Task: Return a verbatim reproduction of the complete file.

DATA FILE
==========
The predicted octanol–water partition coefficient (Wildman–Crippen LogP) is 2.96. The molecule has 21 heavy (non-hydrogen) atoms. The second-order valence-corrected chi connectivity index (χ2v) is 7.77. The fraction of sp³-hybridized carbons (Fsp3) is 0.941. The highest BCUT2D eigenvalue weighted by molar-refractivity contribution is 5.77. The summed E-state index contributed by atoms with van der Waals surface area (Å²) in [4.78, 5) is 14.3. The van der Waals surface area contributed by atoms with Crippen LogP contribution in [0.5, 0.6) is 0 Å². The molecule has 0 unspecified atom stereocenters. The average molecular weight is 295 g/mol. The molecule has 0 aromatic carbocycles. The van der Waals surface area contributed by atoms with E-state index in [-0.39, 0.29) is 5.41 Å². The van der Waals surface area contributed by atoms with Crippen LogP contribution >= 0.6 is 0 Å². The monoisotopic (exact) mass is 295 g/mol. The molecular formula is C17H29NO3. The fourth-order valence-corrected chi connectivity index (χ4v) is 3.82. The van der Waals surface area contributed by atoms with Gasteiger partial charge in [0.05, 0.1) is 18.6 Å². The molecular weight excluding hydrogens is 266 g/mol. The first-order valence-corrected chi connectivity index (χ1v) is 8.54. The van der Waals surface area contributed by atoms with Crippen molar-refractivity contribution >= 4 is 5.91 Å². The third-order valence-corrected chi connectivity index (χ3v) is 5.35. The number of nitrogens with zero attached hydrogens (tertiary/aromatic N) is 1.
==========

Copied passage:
The predicted octanol–water partition coefficient (Wildman–Crippen LogP) is 2.96. The molecule has 21 heavy (non-hydrogen) atoms. The second-order valence-corrected chi connectivity index (χ2v) is 7.77. The fraction of sp³-hybridized carbons (Fsp3) is 0.941. The highest BCUT2D eigenvalue weighted by molar-refractivity contribution is 5.77. The summed E-state index contributed by atoms with van der Waals surface area (Å²) in [4.78, 5) is 14.3. The van der Waals surface area contributed by atoms with Crippen LogP contribution in [0.5, 0.6) is 0 Å². The molecule has 0 unspecified atom stereocenters. The average molecular weight is 295 g/mol. The molecule has 0 aromatic carbocycles. The van der Waals surface area contributed by atoms with E-state index in [-0.39, 0.29) is 5.41 Å². The van der Waals surface area contributed by atoms with Crippen LogP contribution >= 0.6 is 0 Å². The monoisotopic (exact) mass is 295 g/mol. The molecular formula is C17H29NO3. The fourth-order valence-corrected chi connectivity index (χ4v) is 3.82. The van der Waals surface area contributed by atoms with Gasteiger partial charge in [0.05, 0.1) is 18.6 Å². The molecular weight excluding hydrogens is 266 g/mol. The first-order valence-corrected chi connectivity index (χ1v) is 8.54. The van der Waals surface area contributed by atoms with Crippen molar-refractivity contribution >= 4 is 5.91 Å². The third-order valence-corrected chi connectivity index (χ3v) is 5.35. The number of nitrogens with zero attached hydrogens (tertiary/aromatic N) is 1.